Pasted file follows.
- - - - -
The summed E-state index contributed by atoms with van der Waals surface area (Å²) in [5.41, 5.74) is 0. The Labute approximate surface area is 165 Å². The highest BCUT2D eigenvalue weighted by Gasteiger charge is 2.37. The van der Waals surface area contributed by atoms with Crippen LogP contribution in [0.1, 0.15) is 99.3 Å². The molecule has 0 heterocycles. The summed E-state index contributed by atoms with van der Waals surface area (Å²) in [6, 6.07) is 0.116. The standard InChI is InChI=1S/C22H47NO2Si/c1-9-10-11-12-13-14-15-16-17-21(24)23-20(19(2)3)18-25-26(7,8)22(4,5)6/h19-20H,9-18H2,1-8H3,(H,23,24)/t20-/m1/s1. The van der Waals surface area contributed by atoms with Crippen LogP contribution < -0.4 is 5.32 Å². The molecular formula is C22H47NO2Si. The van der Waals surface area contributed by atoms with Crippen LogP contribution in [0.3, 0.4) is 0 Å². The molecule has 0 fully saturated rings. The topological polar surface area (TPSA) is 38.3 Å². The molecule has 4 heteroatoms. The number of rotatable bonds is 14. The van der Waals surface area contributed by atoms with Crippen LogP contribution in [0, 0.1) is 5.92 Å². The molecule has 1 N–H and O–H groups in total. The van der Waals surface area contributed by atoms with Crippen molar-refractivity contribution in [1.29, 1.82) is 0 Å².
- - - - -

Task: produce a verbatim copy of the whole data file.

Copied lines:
The summed E-state index contributed by atoms with van der Waals surface area (Å²) in [5.41, 5.74) is 0. The Labute approximate surface area is 165 Å². The highest BCUT2D eigenvalue weighted by Gasteiger charge is 2.37. The van der Waals surface area contributed by atoms with Crippen LogP contribution in [0.1, 0.15) is 99.3 Å². The molecule has 0 heterocycles. The summed E-state index contributed by atoms with van der Waals surface area (Å²) in [6, 6.07) is 0.116. The standard InChI is InChI=1S/C22H47NO2Si/c1-9-10-11-12-13-14-15-16-17-21(24)23-20(19(2)3)18-25-26(7,8)22(4,5)6/h19-20H,9-18H2,1-8H3,(H,23,24)/t20-/m1/s1. The van der Waals surface area contributed by atoms with Crippen LogP contribution < -0.4 is 5.32 Å². The molecular formula is C22H47NO2Si. The van der Waals surface area contributed by atoms with Crippen LogP contribution in [0.3, 0.4) is 0 Å². The molecule has 0 fully saturated rings. The topological polar surface area (TPSA) is 38.3 Å². The molecule has 4 heteroatoms. The number of rotatable bonds is 14. The van der Waals surface area contributed by atoms with Crippen LogP contribution in [0, 0.1) is 5.92 Å². The molecule has 1 N–H and O–H groups in total. The van der Waals surface area contributed by atoms with Crippen molar-refractivity contribution in [1.29, 1.82) is 0 Å².